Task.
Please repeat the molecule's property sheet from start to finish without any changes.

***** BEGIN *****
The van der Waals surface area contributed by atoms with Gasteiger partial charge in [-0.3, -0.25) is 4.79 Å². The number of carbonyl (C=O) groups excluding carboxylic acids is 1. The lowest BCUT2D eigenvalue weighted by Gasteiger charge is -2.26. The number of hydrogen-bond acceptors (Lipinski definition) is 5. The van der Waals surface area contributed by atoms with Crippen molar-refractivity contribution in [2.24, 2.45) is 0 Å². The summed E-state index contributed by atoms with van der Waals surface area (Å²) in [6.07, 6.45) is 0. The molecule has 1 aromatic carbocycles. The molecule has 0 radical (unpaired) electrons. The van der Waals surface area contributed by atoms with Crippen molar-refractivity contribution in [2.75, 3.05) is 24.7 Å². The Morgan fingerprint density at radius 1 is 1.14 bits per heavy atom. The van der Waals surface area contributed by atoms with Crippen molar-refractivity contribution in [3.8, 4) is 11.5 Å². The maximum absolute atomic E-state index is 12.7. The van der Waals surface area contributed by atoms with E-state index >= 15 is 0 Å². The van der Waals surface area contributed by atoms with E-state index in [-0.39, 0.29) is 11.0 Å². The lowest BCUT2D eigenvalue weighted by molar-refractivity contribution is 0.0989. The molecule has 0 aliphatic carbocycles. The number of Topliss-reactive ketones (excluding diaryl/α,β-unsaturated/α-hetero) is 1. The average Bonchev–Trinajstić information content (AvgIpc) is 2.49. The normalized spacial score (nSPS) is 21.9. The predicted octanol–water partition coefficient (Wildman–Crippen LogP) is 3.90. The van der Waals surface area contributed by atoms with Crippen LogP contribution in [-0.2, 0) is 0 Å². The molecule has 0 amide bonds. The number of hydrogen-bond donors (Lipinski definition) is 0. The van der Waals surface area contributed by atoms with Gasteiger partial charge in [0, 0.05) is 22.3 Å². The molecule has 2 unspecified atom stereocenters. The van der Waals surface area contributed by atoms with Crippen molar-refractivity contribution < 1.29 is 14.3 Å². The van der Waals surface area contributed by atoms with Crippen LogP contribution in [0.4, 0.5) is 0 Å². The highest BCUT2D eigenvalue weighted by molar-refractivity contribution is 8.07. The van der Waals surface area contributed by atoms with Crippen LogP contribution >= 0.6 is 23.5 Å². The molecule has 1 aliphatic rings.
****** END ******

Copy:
The van der Waals surface area contributed by atoms with Gasteiger partial charge in [-0.3, -0.25) is 4.79 Å². The number of carbonyl (C=O) groups excluding carboxylic acids is 1. The lowest BCUT2D eigenvalue weighted by Gasteiger charge is -2.26. The number of hydrogen-bond acceptors (Lipinski definition) is 5. The van der Waals surface area contributed by atoms with Crippen molar-refractivity contribution in [2.24, 2.45) is 0 Å². The summed E-state index contributed by atoms with van der Waals surface area (Å²) in [6.07, 6.45) is 0. The molecule has 1 aromatic carbocycles. The molecule has 0 radical (unpaired) electrons. The van der Waals surface area contributed by atoms with Crippen molar-refractivity contribution in [2.75, 3.05) is 24.7 Å². The Morgan fingerprint density at radius 1 is 1.14 bits per heavy atom. The van der Waals surface area contributed by atoms with Crippen molar-refractivity contribution in [3.8, 4) is 11.5 Å². The maximum absolute atomic E-state index is 12.7. The van der Waals surface area contributed by atoms with E-state index >= 15 is 0 Å². The van der Waals surface area contributed by atoms with E-state index in [-0.39, 0.29) is 11.0 Å². The lowest BCUT2D eigenvalue weighted by molar-refractivity contribution is 0.0989. The molecule has 0 aliphatic carbocycles. The number of Topliss-reactive ketones (excluding diaryl/α,β-unsaturated/α-hetero) is 1. The average Bonchev–Trinajstić information content (AvgIpc) is 2.49. The normalized spacial score (nSPS) is 21.9. The predicted octanol–water partition coefficient (Wildman–Crippen LogP) is 3.90. The van der Waals surface area contributed by atoms with Crippen LogP contribution in [-0.2, 0) is 0 Å². The molecule has 0 amide bonds. The number of hydrogen-bond donors (Lipinski definition) is 0. The van der Waals surface area contributed by atoms with Gasteiger partial charge in [0, 0.05) is 22.3 Å². The molecule has 2 unspecified atom stereocenters. The van der Waals surface area contributed by atoms with Crippen molar-refractivity contribution < 1.29 is 14.3 Å². The van der Waals surface area contributed by atoms with Crippen LogP contribution in [0.4, 0.5) is 0 Å². The highest BCUT2D eigenvalue weighted by molar-refractivity contribution is 8.07. The van der Waals surface area contributed by atoms with Crippen LogP contribution >= 0.6 is 23.5 Å². The molecule has 1 aliphatic rings.